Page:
The Philadelphia History Museum at the Atwater Kent and the Woodmere Art Museum are exploring a partnership that could produce a merged institution devoted to exhibiting more than three centuries' worth of the region's entire range of art and artifacts, according to officials at both institutions.
The exploration process, funded by William Penn Foundation grants of $867,075 to each institution, will initially lead to a joint public exhibition opening in about a year at both, tentatively titled "A More Perfect Union."
Officials are weighing how their collections interact, how staffs and boards operate together, what new visitors will see their collections, and what might attract new donors and board members to a venture of such scope.
The Philadelphia History Museum, mandated by the City Charter as the official repository of Philadelphia's material culture, is housed in a neoclassical building on South Seventh Street. The original home of the Franklin Institute, it was donated by radio manufacturer Atwater Kent to create a public history repository. The collection is owned by a private nonprofit for the public benefit.
Woodmere, in Chestnut Hill on the estate of the museum's founder - oil man, politician, and collector Charles Knox Smith - has a collection of about 5,000 works, with particular strength in the region's 19th- and 20th-century art. Smith left the estate and collection to the public; it has been owned and operated as a private nonprofit since 1940.
The History Museum, which contains art and artifacts from its own collection as well as those it acquired in a 1999 agreement with the Historical Society of Pennsylvania, has more than 100,000 items, including the formidable desk used by George Washington during his presidency, and artworks by Thomas Sully, the Peale family, and many others.
"We both have collections of Philadelphia-centric stories," said Charles Croce, director and chief executive of the History Museum. Woodmere's "is more contemporary than ours. Ours is more object-based; theirs is two-dimensional-art-based. The idea is to put these two collections together to tell the story of Philadelphia."
The exploration process is expected to run at least a year and a half.
"We're asking a lot of questions right now," said William Valerio, Woodmere's director and chief executive. "We're setting up the ["More Perfect Union"] exhibition in a way that will give some answers and some sense of what is it in the past of Philadelphia that's relevant . . . today. That's ultimately the goal, to employ our collections toward this question of how does the past matter to the present.
"Our sense, Charles and myself, our staffs, our boards - we have a sense that by bringing art and history together we can explore culture in a broader sense and in a way that isn't being done currently with any collection in Philadelphia."
Croce and Valerio said each institution would remain where it is. Neither believes institutional charters and conditions of bequest will present legal obstacles to a partnership - or even a merger, if that ultimately happens.
News of a possible merger comes at a time when there have been high-profile unions in the city - the Academy of Natural Sciences merged with Drexel University, and the Rosenbach Museum and Library with the Free Library of Philadelphia.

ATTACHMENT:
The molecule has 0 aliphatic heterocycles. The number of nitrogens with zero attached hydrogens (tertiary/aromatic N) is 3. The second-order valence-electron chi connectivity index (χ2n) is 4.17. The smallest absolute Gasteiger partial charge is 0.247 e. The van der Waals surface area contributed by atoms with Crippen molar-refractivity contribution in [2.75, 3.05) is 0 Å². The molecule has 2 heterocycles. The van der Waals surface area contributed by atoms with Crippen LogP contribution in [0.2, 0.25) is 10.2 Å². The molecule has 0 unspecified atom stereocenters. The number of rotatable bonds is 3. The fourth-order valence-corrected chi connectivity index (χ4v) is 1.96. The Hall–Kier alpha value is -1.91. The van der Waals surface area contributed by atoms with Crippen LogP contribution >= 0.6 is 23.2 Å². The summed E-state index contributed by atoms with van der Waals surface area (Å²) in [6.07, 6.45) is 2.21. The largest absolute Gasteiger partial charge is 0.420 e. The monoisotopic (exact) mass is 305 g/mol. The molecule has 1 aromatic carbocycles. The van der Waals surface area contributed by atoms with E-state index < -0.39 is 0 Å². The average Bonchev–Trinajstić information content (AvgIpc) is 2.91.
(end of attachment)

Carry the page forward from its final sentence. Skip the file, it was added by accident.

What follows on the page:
The History Museum-Woodmere partnership is somewhat different. Neither is a behemoth, and both have had financial and operational struggles in the near past.
Woodmere abandoned an ambitious expansion plan several years ago and operated for a time without a director or other key staff positions filled. Since Valerio arrived in September 2010, the museum has put together a string of balanced budgets, built up its endowment, and this year raised $1.5 million for replacing drives, lighting, and other amenities. Its annual operating budget this year is up to $2.4 million, and endowments stand at $10.6 million. Annual attendance is about 40,000.
The Philadelphia History Museum completed a lengthy $6 million building overhaul three years ago and has paid down a $2.5 million construction debt to $250,000. Its staff is lean, and fund-raising is an ongoing issue. The city provided a $293,000 subsidy this fiscal year; total annual operating budget is $1.6 million, with the endowment at about $1 million. Attendance hovers around 25,000 annually.
It is no secret that history museums are struggling nationwide. A study released Monday by the Greater Philadelphia Cultural Alliance showed 30.3 percent of history organizations across 11 metro regions, including Philadelphia, operating with deficits greater than 10 percent of their budgets in 2012, the most recent year with complete data. That compares to 24.8 percent with deficits in the more amorphous category of museums, galleries, and visual arts.
The History Museum and Woodmere are operating with balanced budgets. That said, area foundations for years have urged local history organizations to consider consolidation.
Shawn McCaney, program director of William Penn's Creative Communities grant center, said the History Museum and Woodmere approached the foundation for support in exploring the partnership possibilities. It agreed, hoping for greater "financial strength, audience, and visibility" for both. "That's our main interest," he said.
Helen Haynes, the city's cultural officer, characterized the move as a positive development for the History Museum. Her concern, she said, was that its collection "remain an asset to the city."
"I applaud them for taking this step in a thoughtful manner," she added.